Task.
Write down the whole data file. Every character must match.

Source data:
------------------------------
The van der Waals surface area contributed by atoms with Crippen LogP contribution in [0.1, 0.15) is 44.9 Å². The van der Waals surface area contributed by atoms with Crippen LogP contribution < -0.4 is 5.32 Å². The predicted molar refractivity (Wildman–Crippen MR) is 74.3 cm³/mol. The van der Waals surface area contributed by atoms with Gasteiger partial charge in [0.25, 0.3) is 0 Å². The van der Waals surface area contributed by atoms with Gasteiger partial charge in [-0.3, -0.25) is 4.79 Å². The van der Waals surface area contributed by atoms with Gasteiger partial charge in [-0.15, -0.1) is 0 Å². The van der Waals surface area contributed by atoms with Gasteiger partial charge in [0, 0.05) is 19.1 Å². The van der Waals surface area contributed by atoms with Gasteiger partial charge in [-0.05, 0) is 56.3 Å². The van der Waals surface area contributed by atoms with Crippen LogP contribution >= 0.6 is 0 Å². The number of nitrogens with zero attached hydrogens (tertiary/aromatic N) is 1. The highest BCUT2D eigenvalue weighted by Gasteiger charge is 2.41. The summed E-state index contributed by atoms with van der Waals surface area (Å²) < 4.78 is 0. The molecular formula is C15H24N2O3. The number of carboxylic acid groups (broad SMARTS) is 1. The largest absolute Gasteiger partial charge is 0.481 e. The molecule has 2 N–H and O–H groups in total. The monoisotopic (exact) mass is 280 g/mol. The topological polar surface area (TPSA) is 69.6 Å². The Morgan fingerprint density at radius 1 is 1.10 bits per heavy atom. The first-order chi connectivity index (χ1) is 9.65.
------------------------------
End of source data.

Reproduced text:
The van der Waals surface area contributed by atoms with Crippen LogP contribution in [0.1, 0.15) is 44.9 Å². The van der Waals surface area contributed by atoms with Crippen LogP contribution < -0.4 is 5.32 Å². The predicted molar refractivity (Wildman–Crippen MR) is 74.3 cm³/mol. The van der Waals surface area contributed by atoms with Gasteiger partial charge in [0.25, 0.3) is 0 Å². The van der Waals surface area contributed by atoms with Gasteiger partial charge in [-0.3, -0.25) is 4.79 Å². The van der Waals surface area contributed by atoms with Gasteiger partial charge in [-0.15, -0.1) is 0 Å². The van der Waals surface area contributed by atoms with Gasteiger partial charge in [0, 0.05) is 19.1 Å². The van der Waals surface area contributed by atoms with Gasteiger partial charge in [-0.05, 0) is 56.3 Å². The van der Waals surface area contributed by atoms with Crippen LogP contribution >= 0.6 is 0 Å². The number of nitrogens with zero attached hydrogens (tertiary/aromatic N) is 1. The highest BCUT2D eigenvalue weighted by Gasteiger charge is 2.41. The summed E-state index contributed by atoms with van der Waals surface area (Å²) < 4.78 is 0. The molecular formula is C15H24N2O3. The number of carboxylic acid groups (broad SMARTS) is 1. The largest absolute Gasteiger partial charge is 0.481 e. The molecule has 2 N–H and O–H groups in total. The monoisotopic (exact) mass is 280 g/mol. The topological polar surface area (TPSA) is 69.6 Å². The Morgan fingerprint density at radius 1 is 1.10 bits per heavy atom. The first-order chi connectivity index (χ1) is 9.65.